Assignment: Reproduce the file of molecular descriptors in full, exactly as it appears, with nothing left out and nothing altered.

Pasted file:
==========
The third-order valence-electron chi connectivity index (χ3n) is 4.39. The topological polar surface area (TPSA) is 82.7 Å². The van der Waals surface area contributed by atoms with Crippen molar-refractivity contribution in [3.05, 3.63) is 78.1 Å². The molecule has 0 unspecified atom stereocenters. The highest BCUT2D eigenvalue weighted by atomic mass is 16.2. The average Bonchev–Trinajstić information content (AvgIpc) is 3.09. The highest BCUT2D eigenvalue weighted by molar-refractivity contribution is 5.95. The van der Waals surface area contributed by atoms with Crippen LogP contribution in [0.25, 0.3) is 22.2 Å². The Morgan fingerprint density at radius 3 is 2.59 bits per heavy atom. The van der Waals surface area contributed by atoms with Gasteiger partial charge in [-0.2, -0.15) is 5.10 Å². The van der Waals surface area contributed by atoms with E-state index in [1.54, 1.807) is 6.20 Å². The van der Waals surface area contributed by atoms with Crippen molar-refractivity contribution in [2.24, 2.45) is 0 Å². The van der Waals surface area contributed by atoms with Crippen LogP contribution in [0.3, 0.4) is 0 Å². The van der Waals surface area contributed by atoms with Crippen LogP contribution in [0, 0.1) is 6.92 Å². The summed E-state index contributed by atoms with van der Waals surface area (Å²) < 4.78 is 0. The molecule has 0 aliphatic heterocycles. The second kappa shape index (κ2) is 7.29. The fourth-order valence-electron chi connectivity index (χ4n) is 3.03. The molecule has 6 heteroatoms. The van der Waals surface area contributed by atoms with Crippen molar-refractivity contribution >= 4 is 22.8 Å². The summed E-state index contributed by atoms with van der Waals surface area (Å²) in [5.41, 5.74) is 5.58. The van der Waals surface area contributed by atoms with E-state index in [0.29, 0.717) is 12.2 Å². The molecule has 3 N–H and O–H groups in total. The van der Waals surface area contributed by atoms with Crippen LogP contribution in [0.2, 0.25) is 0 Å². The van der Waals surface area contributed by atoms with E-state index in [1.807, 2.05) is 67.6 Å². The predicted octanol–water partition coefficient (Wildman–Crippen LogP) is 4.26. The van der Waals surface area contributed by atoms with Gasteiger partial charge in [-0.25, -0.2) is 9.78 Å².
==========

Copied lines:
The third-order valence-electron chi connectivity index (χ3n) is 4.39. The topological polar surface area (TPSA) is 82.7 Å². The van der Waals surface area contributed by atoms with Crippen molar-refractivity contribution in [3.05, 3.63) is 78.1 Å². The molecule has 0 unspecified atom stereocenters. The highest BCUT2D eigenvalue weighted by atomic mass is 16.2. The average Bonchev–Trinajstić information content (AvgIpc) is 3.09. The highest BCUT2D eigenvalue weighted by molar-refractivity contribution is 5.95. The van der Waals surface area contributed by atoms with Crippen LogP contribution in [0.25, 0.3) is 22.2 Å². The Morgan fingerprint density at radius 3 is 2.59 bits per heavy atom. The van der Waals surface area contributed by atoms with Gasteiger partial charge in [-0.2, -0.15) is 5.10 Å². The van der Waals surface area contributed by atoms with E-state index in [1.54, 1.807) is 6.20 Å². The van der Waals surface area contributed by atoms with Crippen molar-refractivity contribution in [2.24, 2.45) is 0 Å². The van der Waals surface area contributed by atoms with Crippen LogP contribution in [0.3, 0.4) is 0 Å². The van der Waals surface area contributed by atoms with Crippen LogP contribution in [0, 0.1) is 6.92 Å². The summed E-state index contributed by atoms with van der Waals surface area (Å²) < 4.78 is 0. The molecule has 0 aliphatic heterocycles. The second kappa shape index (κ2) is 7.29. The fourth-order valence-electron chi connectivity index (χ4n) is 3.03. The molecule has 6 heteroatoms. The van der Waals surface area contributed by atoms with Crippen molar-refractivity contribution >= 4 is 22.8 Å². The summed E-state index contributed by atoms with van der Waals surface area (Å²) in [5.41, 5.74) is 5.58. The van der Waals surface area contributed by atoms with E-state index in [0.29, 0.717) is 12.2 Å². The molecule has 3 N–H and O–H groups in total. The van der Waals surface area contributed by atoms with Crippen LogP contribution in [0.2, 0.25) is 0 Å². The van der Waals surface area contributed by atoms with E-state index in [1.807, 2.05) is 67.6 Å². The predicted octanol–water partition coefficient (Wildman–Crippen LogP) is 4.26. The van der Waals surface area contributed by atoms with Gasteiger partial charge in [-0.25, -0.2) is 9.78 Å².